When we sat down to write preseason predictions, I was not exactly sunny, but I thought we would be able to pick up at least two wins on the season by now. (How much do you want that game against the execrable Redskins back? That loss keeps me up at night.) And I thought that by this point in the season, the team would be able to really understand and execute the Spagnuolo/Shurmur gameplan with some degree of consistency and competency.
So even with those limited expectations, this season has been a disappointment so far. But only mildly. We weren’t going to be a playoff team, and the question is not “when does this team click,” whether it’s week 3 or 5 or 8, but “does this team click.” At all.
Do they start to show a semblance of being able to run an NFL offense? At least in the running game, we can say yes.
Can they shut NFL teams down on defense? At times yes, but the lack of pass rush has really hurt by allowing quarterbacks to expose weaknesses elsewhere.
Perhaps most importantly, do they have a slow-cooking formula for winning? At the outset of the season, Steve Spagnuolo proclaimed that the Rams would become a team that could play power football, could run the ball and stop the run. To a certain extent, they’ve made significant progress toward all three of those goals. But passing the ball, and stopping the pass, has been a complete mystery so far. As has winning games.
With that in mind, let’s look ahead to this week’s matchup, and look back to what we wrote in the preseason in anticipation of this game.
Week 8: The Murder City Cup
|Week||Date||Opponent||LY: Record||LY: Points||3Y: Record||3Y: Points|
|8||Nov 1||at Detroit Lions||0-16||268/517||10-38||956/1157|
|Rams games vs opponent, last three seasons:|
|Week 5, 2006: Won 41-34 at Home|
Would you feel good about this image? (AP Photo/Carlos Osorio)
All season long, the Rams and Lions’ defense circled each other like two turds in a toilet bowl of shame, each reaching a new low only to be circled by the other. The Rams got just a little less crappy in the last four games of the season, allowing the Lions to sink to the very bottom of the worst defenses of the last 15 years.
And so both teams made long-needed changes, to their executive trees as well as to their coaching staffs, and both teams ended up circling around high-profile defensive coordinators, with the Titans’ Jim Schwartz charged with the rebuild in Detroit. However, the rebuilding has taken a much different route up there.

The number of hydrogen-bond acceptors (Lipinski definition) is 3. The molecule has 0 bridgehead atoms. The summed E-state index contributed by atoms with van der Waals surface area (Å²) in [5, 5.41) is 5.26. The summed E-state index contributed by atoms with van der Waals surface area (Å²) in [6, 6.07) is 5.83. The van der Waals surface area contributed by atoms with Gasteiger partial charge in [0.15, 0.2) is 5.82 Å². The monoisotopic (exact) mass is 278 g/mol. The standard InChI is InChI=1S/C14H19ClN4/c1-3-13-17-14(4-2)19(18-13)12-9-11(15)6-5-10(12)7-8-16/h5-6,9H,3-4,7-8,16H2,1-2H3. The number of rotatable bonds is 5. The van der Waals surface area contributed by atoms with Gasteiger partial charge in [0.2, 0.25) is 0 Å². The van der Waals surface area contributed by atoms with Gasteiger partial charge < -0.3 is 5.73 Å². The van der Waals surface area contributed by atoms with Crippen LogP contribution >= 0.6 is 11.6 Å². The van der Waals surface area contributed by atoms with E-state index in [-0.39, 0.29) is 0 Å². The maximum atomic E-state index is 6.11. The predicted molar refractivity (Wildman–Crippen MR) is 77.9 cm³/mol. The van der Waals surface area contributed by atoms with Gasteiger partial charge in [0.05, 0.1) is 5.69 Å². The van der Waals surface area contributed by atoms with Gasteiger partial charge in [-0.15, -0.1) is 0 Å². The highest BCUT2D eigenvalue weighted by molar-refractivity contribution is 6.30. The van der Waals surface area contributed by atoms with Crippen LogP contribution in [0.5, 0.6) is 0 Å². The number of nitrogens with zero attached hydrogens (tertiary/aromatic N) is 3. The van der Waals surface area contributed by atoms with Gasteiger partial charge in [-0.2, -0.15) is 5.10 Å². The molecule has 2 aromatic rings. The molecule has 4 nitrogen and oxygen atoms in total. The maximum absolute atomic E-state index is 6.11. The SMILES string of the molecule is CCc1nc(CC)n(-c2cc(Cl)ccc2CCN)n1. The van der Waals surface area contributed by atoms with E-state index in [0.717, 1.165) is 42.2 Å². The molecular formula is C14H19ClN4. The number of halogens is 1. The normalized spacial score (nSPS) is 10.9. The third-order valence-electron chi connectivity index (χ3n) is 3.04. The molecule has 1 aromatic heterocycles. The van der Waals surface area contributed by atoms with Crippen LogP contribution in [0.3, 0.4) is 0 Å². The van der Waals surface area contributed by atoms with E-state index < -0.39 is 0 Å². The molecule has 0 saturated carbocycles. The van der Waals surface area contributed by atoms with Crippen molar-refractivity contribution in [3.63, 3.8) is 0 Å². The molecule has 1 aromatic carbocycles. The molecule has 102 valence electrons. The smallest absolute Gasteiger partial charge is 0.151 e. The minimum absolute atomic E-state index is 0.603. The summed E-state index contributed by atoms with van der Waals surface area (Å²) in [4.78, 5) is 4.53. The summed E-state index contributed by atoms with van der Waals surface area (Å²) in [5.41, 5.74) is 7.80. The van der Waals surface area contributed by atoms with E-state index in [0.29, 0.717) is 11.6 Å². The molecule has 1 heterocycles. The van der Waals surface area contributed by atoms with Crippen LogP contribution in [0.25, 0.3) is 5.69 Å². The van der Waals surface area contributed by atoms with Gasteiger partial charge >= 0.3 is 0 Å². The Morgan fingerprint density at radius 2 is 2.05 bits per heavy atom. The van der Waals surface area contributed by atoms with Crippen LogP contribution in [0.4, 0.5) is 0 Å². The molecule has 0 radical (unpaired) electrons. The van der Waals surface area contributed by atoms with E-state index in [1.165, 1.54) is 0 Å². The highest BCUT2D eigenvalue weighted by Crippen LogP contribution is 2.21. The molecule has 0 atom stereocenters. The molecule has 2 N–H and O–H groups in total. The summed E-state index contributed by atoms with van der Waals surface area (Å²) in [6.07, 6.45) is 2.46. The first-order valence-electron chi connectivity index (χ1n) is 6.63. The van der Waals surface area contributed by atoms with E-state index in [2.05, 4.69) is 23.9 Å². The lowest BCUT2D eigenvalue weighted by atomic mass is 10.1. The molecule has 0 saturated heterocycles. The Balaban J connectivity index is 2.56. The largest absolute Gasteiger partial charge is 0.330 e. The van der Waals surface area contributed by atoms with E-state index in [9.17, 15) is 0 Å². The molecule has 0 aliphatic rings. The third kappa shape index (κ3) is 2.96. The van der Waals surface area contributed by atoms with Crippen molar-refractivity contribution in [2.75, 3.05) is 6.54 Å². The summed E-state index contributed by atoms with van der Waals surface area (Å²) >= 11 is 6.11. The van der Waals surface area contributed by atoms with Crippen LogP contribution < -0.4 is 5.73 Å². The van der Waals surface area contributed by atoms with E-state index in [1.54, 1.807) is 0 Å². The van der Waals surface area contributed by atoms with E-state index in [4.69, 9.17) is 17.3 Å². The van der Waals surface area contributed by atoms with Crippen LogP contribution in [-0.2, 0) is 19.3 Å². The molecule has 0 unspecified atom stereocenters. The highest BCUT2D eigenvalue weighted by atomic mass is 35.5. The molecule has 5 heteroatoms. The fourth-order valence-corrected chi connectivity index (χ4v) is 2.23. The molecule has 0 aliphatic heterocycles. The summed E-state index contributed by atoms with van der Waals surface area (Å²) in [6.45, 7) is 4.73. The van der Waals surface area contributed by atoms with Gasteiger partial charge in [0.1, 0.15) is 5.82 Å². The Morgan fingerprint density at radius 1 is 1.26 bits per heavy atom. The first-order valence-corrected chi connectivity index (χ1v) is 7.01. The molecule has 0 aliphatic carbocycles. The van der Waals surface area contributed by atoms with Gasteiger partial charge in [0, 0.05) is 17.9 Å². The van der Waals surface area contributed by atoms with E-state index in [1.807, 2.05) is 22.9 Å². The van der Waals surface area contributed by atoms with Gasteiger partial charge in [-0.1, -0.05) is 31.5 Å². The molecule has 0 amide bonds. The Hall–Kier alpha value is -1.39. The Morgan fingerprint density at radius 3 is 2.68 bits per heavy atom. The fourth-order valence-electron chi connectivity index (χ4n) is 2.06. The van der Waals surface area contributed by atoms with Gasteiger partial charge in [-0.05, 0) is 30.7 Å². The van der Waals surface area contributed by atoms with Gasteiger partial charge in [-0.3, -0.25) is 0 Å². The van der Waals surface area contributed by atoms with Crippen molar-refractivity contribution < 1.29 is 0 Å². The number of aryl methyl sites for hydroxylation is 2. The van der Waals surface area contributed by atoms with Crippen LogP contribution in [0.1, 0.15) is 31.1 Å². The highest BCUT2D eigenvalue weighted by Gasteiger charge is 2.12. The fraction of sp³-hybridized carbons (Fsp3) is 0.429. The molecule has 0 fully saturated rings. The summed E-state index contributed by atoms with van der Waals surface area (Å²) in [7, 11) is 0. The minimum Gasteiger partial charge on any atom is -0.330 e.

Where the Rams hired up-and-coming coaches, promoting several successful young coordinators one rung up the ladder, the Lions filled the primary gaps around Schwartz with failed head coaches looking for redemption as coordinators: Scott Linehan and Gunther Cunningham. Ask Jim Haslett how that worked out.
Where the Rams invested heavily in big bodies, signing Jason Brown and drafting Jason Smith and James Laurinaitis, the Lions have brought in skill players like Matt Stafford, TE Brandon Pettigrew, and WR Dennis Northcutt. They raided other rosters for elder linebackers in Larry Foote and Julian Peterson, but did not make any significant upgrades to their deeply eroded offensive and defensive lines.
This game pits these two re-organizational philosophies against each other … and the Rams should emerge the clear winners, physically. As they did last season, the Lions will continue to struggle to generate pass rush or stop the run at the point of attack. I see a massive difference in possession time in this game — 10 minutes or more — in favor of St Louis. The only thing that can keep the Rams from turning this game into their first blowout of the year would be a continued red zone inefficiency. Even accounting for some field goals where we should have touchdowns, I see a pretty handy 27-14 Rams win, heading into the Bye week.
While I would love to see this prediction come true, we have seen so little physicality from this Rams team so far, that I really have to question the truth of it. Especially with the offensive line missing its favorite bad boy, Richie Incognito.
But if ever there was a week for the Rams to turn from “bullied” to “bully,” it’s this one.